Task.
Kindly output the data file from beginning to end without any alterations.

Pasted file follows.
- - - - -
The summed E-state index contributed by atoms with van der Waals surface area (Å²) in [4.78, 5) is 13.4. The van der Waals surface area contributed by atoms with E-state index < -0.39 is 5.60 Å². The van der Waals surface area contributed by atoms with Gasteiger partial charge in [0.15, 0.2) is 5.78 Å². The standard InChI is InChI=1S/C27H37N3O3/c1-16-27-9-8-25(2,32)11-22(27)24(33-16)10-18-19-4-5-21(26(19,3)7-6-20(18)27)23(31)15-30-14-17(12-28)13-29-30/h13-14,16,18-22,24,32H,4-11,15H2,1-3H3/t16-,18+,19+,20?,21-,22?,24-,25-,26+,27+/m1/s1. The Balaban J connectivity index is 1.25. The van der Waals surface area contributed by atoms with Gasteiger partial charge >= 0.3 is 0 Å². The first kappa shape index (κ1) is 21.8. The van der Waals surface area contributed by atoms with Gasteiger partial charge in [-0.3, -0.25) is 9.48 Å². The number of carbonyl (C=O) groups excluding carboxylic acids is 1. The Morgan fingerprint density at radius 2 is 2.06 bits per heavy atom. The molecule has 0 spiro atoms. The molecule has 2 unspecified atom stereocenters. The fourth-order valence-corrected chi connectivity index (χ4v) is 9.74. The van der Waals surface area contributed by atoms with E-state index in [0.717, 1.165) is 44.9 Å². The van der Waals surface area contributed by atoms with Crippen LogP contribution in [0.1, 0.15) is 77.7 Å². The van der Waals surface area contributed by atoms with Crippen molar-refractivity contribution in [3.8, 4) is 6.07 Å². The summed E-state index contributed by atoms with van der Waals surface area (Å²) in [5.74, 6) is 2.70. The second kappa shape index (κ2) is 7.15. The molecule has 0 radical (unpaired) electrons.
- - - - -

The summed E-state index contributed by atoms with van der Waals surface area (Å²) in [4.78, 5) is 13.4. The van der Waals surface area contributed by atoms with E-state index < -0.39 is 5.60 Å². The van der Waals surface area contributed by atoms with Gasteiger partial charge in [0.15, 0.2) is 5.78 Å². The standard InChI is InChI=1S/C27H37N3O3/c1-16-27-9-8-25(2,32)11-22(27)24(33-16)10-18-19-4-5-21(26(19,3)7-6-20(18)27)23(31)15-30-14-17(12-28)13-29-30/h13-14,16,18-22,24,32H,4-11,15H2,1-3H3/t16-,18+,19+,20?,21-,22?,24-,25-,26+,27+/m1/s1. The Balaban J connectivity index is 1.25. The van der Waals surface area contributed by atoms with Gasteiger partial charge >= 0.3 is 0 Å². The first kappa shape index (κ1) is 21.8. The van der Waals surface area contributed by atoms with Gasteiger partial charge in [-0.3, -0.25) is 9.48 Å². The number of carbonyl (C=O) groups excluding carboxylic acids is 1. The Morgan fingerprint density at radius 2 is 2.06 bits per heavy atom. The molecule has 0 spiro atoms. The molecule has 2 unspecified atom stereocenters. The fourth-order valence-corrected chi connectivity index (χ4v) is 9.74. The van der Waals surface area contributed by atoms with E-state index in [0.717, 1.165) is 44.9 Å². The van der Waals surface area contributed by atoms with Crippen LogP contribution in [0.1, 0.15) is 77.7 Å². The van der Waals surface area contributed by atoms with Crippen molar-refractivity contribution in [3.8, 4) is 6.07 Å². The summed E-state index contributed by atoms with van der Waals surface area (Å²) in [5.74, 6) is 2.70. The second kappa shape index (κ2) is 7.15. The molecule has 0 radical (unpaired) electrons.